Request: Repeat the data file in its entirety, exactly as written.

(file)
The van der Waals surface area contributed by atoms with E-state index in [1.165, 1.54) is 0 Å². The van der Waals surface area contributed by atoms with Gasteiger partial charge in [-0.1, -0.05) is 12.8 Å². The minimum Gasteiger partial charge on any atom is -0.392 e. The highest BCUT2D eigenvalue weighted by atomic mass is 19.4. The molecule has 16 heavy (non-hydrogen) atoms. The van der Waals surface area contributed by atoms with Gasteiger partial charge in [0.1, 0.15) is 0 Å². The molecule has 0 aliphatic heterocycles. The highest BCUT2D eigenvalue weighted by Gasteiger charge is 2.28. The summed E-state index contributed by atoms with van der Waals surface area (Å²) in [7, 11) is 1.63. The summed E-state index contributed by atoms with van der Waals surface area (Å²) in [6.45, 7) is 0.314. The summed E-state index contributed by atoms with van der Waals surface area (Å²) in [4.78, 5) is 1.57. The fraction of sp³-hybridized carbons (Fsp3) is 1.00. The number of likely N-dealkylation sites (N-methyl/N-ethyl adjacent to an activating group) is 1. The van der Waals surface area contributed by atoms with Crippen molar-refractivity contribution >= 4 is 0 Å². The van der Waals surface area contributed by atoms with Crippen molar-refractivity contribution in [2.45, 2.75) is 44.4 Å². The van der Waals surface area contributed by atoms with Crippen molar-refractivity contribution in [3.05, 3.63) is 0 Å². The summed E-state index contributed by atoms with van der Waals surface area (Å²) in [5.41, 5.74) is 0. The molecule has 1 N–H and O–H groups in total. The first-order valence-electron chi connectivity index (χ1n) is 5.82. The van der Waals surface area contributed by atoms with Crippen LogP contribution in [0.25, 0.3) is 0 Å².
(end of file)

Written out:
The van der Waals surface area contributed by atoms with E-state index in [1.165, 1.54) is 0 Å². The van der Waals surface area contributed by atoms with Gasteiger partial charge in [-0.1, -0.05) is 12.8 Å². The minimum Gasteiger partial charge on any atom is -0.392 e. The highest BCUT2D eigenvalue weighted by atomic mass is 19.4. The molecule has 16 heavy (non-hydrogen) atoms. The van der Waals surface area contributed by atoms with Gasteiger partial charge in [0.1, 0.15) is 0 Å². The molecule has 0 aliphatic heterocycles. The highest BCUT2D eigenvalue weighted by Gasteiger charge is 2.28. The summed E-state index contributed by atoms with van der Waals surface area (Å²) in [7, 11) is 1.63. The summed E-state index contributed by atoms with van der Waals surface area (Å²) in [6.45, 7) is 0.314. The summed E-state index contributed by atoms with van der Waals surface area (Å²) in [4.78, 5) is 1.57. The fraction of sp³-hybridized carbons (Fsp3) is 1.00. The number of likely N-dealkylation sites (N-methyl/N-ethyl adjacent to an activating group) is 1. The van der Waals surface area contributed by atoms with Crippen molar-refractivity contribution >= 4 is 0 Å². The van der Waals surface area contributed by atoms with Crippen molar-refractivity contribution in [2.45, 2.75) is 44.4 Å². The van der Waals surface area contributed by atoms with Crippen molar-refractivity contribution in [3.05, 3.63) is 0 Å². The summed E-state index contributed by atoms with van der Waals surface area (Å²) in [5.41, 5.74) is 0. The molecule has 1 N–H and O–H groups in total. The first-order valence-electron chi connectivity index (χ1n) is 5.82. The van der Waals surface area contributed by atoms with Crippen LogP contribution in [0.25, 0.3) is 0 Å².